The on-going campaign by the National Film and Video Censors Board (NFVCB), to curb piracy and increase the awareness of the general populace on the steps they can take so as not to be ensnared by such dishonest characters has received a new lease of life with the recent launch of new television adverts by the board. Presenting the adverts to the press, the director general of NFVCB, Mr. Emeka Mba, said the adverts were part of an unfolding series that will continue to be put on the air to intimate Nigerians of their rights and how it can be secured.
The concept behind the television adverts, which are currently running on television stations across the country, are based on the premise of using situations that are familiar with everyone to pass across the message behind the advert. The five adverts, which were shot using Nollywood actors, are titled pirates of the naija, distributor vs producer, video club palaver, ride to cell and to kill or not to kill.
Pirates of the naija begins with all the pomp of a major Nollywood flick with loud sounds and flashy cars, police men accompanied with three plain clothes detectives are seen outside the establishment of a pirate of Nollywood movies. The scene cuts indoors, we see the ring leader telling his boys, who were busy arranging video CDs into their cases, to print 50, 000 copies of a particular movie for him because it was in hot demand. Seeming on top of the world, he said “piracy business na good business,” but his joy was short-lived as the police team raided his office and arrested all of them.
Distributor vs producer begins an actor being praised by his fans for his magnificent interpretation of the role he played in his latest movie, based on the popularity of the movie among the populace he called the producer of the movie to congratulate him and remind him of the payment of his royalties. The producer replied he was on his to the distributor and would make said payment immediately he collected his returns from the distributor. The producer got a rude shock when the distributor told him that he didn’t sell more than 7, 000 copies of the film, while they are coming to exchange blows, trying to decide what happened, an officer of the NFVCB entered the house and informed the producer that the distributor was not licensed to distribute films by the board at any level and subsequently the said movie was not censored by the board making it virtually impossible to track its sales.
Video Club Palaver begins with the arrest of a young lady just coming out of a video club after renting a pirated film, the police informed the video club operator, who was also arrested, that his club was not registered and therefore not eligible to rent out movies. They went on to say that the way to recognise a properly licensed video club was the display of the certificate obtained from the NFVCB in the club.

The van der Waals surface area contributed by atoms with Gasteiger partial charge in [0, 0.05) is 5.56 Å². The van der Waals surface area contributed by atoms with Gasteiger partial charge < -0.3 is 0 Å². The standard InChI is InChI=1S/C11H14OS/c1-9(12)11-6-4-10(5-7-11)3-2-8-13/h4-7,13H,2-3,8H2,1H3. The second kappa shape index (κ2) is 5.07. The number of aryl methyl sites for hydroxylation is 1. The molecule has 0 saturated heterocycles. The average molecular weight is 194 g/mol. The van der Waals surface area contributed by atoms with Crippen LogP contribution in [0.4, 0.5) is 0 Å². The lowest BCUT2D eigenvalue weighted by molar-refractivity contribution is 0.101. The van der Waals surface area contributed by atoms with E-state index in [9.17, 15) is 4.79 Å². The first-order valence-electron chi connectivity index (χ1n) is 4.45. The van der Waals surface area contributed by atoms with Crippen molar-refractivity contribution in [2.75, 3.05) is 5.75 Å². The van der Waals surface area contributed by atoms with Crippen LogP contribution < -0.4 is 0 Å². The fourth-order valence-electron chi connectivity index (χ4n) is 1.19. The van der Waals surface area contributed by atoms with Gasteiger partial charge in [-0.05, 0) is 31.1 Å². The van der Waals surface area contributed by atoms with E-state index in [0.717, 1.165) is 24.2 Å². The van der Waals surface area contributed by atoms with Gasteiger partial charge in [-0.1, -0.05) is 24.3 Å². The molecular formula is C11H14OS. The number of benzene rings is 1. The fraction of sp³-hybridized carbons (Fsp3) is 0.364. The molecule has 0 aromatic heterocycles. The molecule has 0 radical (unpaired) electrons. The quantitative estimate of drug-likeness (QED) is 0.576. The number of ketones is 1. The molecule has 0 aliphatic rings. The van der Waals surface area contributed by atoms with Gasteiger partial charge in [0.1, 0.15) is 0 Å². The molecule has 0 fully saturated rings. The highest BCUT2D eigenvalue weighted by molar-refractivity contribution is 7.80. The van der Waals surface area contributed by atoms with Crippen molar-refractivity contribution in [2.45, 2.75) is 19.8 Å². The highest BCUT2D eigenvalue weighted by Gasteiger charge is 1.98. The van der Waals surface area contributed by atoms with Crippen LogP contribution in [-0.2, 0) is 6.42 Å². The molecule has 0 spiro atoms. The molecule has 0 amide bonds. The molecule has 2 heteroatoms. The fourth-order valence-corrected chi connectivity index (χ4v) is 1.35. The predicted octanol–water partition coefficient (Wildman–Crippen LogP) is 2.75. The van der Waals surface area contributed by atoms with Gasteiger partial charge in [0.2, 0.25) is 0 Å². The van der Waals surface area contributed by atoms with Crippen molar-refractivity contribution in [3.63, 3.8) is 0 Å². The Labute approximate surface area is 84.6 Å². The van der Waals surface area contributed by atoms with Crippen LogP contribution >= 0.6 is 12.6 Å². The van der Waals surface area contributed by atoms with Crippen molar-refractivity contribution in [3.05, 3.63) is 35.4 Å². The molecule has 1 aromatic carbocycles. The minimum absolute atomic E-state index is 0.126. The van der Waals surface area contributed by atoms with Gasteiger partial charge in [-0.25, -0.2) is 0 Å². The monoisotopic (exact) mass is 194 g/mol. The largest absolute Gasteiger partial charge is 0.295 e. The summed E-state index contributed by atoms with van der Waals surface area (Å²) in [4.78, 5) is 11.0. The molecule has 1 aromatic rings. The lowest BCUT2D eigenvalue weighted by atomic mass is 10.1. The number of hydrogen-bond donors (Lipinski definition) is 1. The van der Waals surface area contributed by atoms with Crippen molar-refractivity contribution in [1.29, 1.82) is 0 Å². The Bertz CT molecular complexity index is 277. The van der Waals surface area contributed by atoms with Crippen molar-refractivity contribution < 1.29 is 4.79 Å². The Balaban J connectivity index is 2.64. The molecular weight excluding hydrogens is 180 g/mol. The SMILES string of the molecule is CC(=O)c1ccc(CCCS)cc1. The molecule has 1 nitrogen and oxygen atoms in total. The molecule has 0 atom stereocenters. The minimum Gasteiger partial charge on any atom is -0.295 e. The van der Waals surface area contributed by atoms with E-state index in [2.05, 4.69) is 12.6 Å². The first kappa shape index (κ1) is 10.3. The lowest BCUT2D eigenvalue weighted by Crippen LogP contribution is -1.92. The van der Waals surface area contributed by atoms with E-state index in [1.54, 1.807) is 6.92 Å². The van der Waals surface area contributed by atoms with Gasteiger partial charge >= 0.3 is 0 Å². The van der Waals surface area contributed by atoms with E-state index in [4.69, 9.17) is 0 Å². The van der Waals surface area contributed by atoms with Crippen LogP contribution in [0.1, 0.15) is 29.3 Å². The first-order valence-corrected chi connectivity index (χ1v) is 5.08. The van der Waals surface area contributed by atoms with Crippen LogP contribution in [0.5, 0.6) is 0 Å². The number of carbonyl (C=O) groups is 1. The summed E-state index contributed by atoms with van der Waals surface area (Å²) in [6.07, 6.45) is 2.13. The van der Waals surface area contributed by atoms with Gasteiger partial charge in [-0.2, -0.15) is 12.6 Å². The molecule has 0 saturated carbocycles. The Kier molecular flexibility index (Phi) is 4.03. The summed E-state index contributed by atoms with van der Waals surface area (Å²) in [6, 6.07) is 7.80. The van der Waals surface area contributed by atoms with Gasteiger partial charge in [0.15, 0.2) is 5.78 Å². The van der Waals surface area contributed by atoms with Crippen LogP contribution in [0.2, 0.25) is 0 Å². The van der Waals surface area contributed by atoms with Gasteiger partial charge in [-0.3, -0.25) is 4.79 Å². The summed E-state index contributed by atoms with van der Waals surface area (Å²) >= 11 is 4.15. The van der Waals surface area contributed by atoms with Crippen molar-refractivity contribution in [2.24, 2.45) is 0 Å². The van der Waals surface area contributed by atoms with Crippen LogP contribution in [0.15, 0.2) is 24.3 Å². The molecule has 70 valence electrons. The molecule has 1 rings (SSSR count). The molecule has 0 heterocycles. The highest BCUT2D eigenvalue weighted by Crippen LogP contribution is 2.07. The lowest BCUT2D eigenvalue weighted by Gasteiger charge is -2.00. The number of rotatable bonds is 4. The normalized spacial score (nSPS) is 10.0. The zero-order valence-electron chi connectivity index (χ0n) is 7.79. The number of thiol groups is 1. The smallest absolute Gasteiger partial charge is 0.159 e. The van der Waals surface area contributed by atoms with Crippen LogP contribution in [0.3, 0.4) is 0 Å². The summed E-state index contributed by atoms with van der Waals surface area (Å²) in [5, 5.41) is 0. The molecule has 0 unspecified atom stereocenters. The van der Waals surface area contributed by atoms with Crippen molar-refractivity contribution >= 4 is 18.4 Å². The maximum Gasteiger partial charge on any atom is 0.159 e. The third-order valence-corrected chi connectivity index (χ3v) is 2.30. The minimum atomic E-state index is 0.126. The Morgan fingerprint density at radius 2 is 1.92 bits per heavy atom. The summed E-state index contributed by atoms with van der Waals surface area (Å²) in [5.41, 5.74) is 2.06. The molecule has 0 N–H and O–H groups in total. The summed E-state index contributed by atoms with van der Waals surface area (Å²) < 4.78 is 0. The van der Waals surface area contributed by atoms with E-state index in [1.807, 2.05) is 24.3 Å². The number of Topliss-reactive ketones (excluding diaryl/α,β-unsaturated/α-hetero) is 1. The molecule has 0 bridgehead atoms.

Ride to cell begins with four young ladies taking a seemingly leisure ride when one of them discovered a roadside vendor selling a movie she starred in, which hadn’t been released into the market. The vendor was invited into the car and driven to the police station where he was handed over to the police.
To kill or not to kill begins with an actor thinking about the fruitless years he had put into the movie industry without proper remuneration, because his films were being pirated. He reached the suicidal decision to kill everyone responsible for his sorrows, on his way to execute the act, he was stopped by a young man who reasoned with him and intimated him of the solutions by the NFVCB to change his situation.
The television adverts displayed a measure of professionalism in their bid to communicate the essence of the campaign to Nigerians. The producers of the TVCs utilise the services of Nollywood actors which invariably would attract Nigerians who were fans of these actors to pay close attention to the message that was communicated.
The scripts of the various adverts showed certain flaws, which should be remedied in the future continuations of the series.
For example, in ride to cell, the girl who recognised that her movie was being sold did that at an impossible distance and the scenario of a home video vendor ignorantly entering the car of four strange women because they said they wanted to buy plenty of his wares is a hard pill to swallow, especially when the face of one them is on the jacket of one of the films he is selling. The director should have looked for a more believable way of conveying the aesthetics of his production in hat advert.
In to kill or not to kill, the actor sets out to kill home video pirates whose activities had kept him in penury despite doing movies which were being sold everywhere. Strangely, the young man who met to dissuade him from his act did not ask who he wanted to kill before he started telling him about the solutions which had been proffered by NFVCB to change his condition for the better.
Despite the flaws in scripting and directing, the NFVCB should be commended for the technical aspects of the TVCs, which are par excellent and worthy of emulation. And for the fact that the overall message of campaign is suitably represented in both the actions and dialogue of every single advert in the campaign. The creativity of the post production editor to present multiple screens during each TVC makes them novel in packaging and more intriguing to view.